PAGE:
Step 1: Assessment
You will meet your therapist before the course for an assessment. This is usually a one hour
consultation, accompanied by a detailed questionnaire you will have completed in advance. The
assessment is a good opportunity for both you and the therapist to make an informed decision as to
whether AT is the right choice for you at that time. Very occasionally, AT might be deemed
unsuitable for you, depending on your health situation at the time. No promise about outcome is
If you have been referred specifically for a medical condition, or in the unusual event of a
complicated medical history emerging during the assessment, the therapist, if not medically
qualified, will ask your permission to liaise with your relevant health professional if necessary.
All clients are given individual monitoring during the training.
Step 2: Group or Individual?
The decision may be simple, if the therapist doesn’t run groups! A plan of appointments is made – usually weekly, but this can vary according to convenience.
Step 3: The eight- nine-session course
At each session, your therapist will explain the theory and practice of each new exercise. The course is cleverly structured so that a new exercise is learned each week, the new part incorporated into what has already been practised. You will practise at home three times a day for a few minutes – also at night when awake. In the weekly session you will report on how your practice is going. You will keep a brief daily diary, to record your observations, insights as they occur, and of course your queries.
Step 4: Follow-up
At the final session you will be offered a date to return for a follow-up / refresher. Often therapists use measuring tools at the start and finish of courses – these are useful and help you realise what progress has been made, and what issues might need further work.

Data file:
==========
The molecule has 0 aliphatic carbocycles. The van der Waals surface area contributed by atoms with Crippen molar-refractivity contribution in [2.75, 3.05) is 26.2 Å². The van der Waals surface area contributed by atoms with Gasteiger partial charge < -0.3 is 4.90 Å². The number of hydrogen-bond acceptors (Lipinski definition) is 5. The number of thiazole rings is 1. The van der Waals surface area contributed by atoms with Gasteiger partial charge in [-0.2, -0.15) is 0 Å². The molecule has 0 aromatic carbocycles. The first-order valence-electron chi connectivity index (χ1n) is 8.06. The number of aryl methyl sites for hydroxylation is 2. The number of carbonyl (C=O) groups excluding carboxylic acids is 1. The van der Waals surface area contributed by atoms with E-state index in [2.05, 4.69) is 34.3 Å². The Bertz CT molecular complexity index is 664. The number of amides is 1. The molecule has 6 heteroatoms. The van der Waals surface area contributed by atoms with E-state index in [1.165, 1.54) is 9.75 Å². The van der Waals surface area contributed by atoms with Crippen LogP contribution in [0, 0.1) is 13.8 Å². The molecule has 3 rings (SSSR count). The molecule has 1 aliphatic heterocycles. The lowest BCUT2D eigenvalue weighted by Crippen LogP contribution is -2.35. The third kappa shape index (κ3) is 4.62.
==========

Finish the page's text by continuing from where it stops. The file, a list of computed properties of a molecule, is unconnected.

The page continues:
We cannot over-emphasise the subtleties of AT – there are no blinding flashes of realisation (except sometimes!). Therapists often observe quiet change: a face looking less strained, the eyes more relaxed and brow ‘open’.
In summary, AT is a mind-body approach which once learned is a skill for life.
The passive observer attitude which is adopted during practice, allows us to perceive the mind and body objectively so that we can take the position of casual witness. Schultz described the move into the passive observing, witnessing stance as the ‘Umschalten’: the “Concentrative Experience of Switching Process” (Schultz, 1973, p322). This can be translated into English in many ways: we shift, switch, change the channel, switch over. Some people, through the move to a witness stance, describe this as akin to ‘something spiritual’.